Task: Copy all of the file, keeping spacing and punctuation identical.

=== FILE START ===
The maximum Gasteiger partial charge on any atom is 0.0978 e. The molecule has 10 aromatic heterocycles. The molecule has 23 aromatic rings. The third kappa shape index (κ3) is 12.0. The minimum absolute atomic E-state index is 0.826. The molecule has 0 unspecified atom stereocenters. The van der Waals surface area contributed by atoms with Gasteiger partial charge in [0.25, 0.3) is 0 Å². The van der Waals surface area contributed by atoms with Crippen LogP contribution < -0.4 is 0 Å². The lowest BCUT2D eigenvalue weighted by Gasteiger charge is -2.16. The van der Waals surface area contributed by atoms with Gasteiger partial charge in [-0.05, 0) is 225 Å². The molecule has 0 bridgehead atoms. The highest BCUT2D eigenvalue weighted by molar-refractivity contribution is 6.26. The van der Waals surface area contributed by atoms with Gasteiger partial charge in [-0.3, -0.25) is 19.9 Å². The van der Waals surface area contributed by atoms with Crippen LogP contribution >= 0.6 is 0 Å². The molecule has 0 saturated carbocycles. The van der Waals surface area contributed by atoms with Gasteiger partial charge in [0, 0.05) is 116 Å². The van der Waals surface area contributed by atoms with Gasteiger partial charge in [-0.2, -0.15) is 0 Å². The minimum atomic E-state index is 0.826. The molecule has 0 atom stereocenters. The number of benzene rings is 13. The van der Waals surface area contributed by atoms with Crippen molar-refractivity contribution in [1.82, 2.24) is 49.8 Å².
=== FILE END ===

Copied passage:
The maximum Gasteiger partial charge on any atom is 0.0978 e. The molecule has 10 aromatic heterocycles. The molecule has 23 aromatic rings. The third kappa shape index (κ3) is 12.0. The minimum absolute atomic E-state index is 0.826. The molecule has 0 unspecified atom stereocenters. The van der Waals surface area contributed by atoms with Gasteiger partial charge in [0.25, 0.3) is 0 Å². The van der Waals surface area contributed by atoms with Crippen LogP contribution < -0.4 is 0 Å². The lowest BCUT2D eigenvalue weighted by Gasteiger charge is -2.16. The van der Waals surface area contributed by atoms with Gasteiger partial charge in [-0.05, 0) is 225 Å². The molecule has 0 bridgehead atoms. The highest BCUT2D eigenvalue weighted by molar-refractivity contribution is 6.26. The van der Waals surface area contributed by atoms with Gasteiger partial charge in [-0.3, -0.25) is 19.9 Å². The van der Waals surface area contributed by atoms with Crippen LogP contribution >= 0.6 is 0 Å². The molecule has 0 saturated carbocycles. The van der Waals surface area contributed by atoms with Gasteiger partial charge in [0, 0.05) is 116 Å². The van der Waals surface area contributed by atoms with Gasteiger partial charge in [-0.2, -0.15) is 0 Å². The minimum atomic E-state index is 0.826. The molecule has 0 atom stereocenters. The number of benzene rings is 13. The van der Waals surface area contributed by atoms with Crippen molar-refractivity contribution in [1.82, 2.24) is 49.8 Å².